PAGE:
Paleofumarole pinnacles (Pinnacle Valley, Crater Lake National Park, Oregon, USA) 1
Crater Lake is a large, deep, freshwater lake in the Cascade Range of America's Pacific Northwest. It formed about 7,700 years ago when an ancient volcano called Mt. Mazama had an enormous explosive ash eruption. The eruption was followed by collapse of the mountain, leaving a large depression which later filled with water. Large holes or depressions formed when a volcano destroys itself or collapses are called calderas. Crater Lake Caldera in Oregon is a world-class example of this type of volcanic feature.
Seen here are the Pinnacles - differentially eroded pillars composed of volcanic ash and larger pyroclasts. The volcanic debris was deposited during Mazama's caldera-forming eruption (= an ultraplinian eruption). The light-colored lower unit erupted early - it is composed of rhyodacite ash and pumice. It ultimately came from magma near the top of the subsurface magma chamber. The darker-colored upper unit erupted later - it is composed of basaltic andesite ash and scoria. It came from magma nearer the bottom of the magma chamber, because it was more dense.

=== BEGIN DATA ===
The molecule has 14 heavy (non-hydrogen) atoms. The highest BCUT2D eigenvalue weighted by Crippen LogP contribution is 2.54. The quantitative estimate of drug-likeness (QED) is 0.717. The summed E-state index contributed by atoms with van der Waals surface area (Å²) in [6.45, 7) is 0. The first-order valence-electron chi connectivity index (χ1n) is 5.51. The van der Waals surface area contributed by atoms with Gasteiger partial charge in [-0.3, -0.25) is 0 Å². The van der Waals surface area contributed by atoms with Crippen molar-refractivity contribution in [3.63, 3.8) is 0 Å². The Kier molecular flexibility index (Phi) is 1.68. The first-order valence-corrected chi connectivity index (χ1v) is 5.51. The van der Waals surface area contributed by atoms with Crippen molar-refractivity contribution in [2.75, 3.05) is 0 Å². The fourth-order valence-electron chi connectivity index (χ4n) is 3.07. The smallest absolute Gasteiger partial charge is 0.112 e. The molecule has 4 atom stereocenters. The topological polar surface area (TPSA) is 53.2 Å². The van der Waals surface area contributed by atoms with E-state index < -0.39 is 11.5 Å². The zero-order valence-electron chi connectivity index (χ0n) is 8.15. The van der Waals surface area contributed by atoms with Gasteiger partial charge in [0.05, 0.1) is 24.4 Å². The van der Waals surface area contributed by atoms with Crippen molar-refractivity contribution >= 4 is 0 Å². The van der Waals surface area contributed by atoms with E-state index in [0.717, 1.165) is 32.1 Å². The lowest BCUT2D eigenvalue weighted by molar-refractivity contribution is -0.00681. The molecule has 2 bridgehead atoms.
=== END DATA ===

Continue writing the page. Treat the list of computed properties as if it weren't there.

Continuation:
The deposit is part of the Wineglass Welded Tuff, a unit representing ash flows from collapse of the ultraplinian eruptive column.
The pinnacles themselves are sites of paleofumarole conduits. Fumaroles are hot steam vents. The subsurface plumbing was preferentially cemented and has resisted erosion compared with the less-lithified surrounding materials. The result is prominent, pointed columns.
Stratigraphy: Wineglass Welded Tuff, lower Holocene, ~7700 years old
Locality: Pinnacles, along Wheeler Creek, Pinnacle Valley, southeast of Crater Lake Caldera, Crater Lake National Park, southwestern Oregon, USA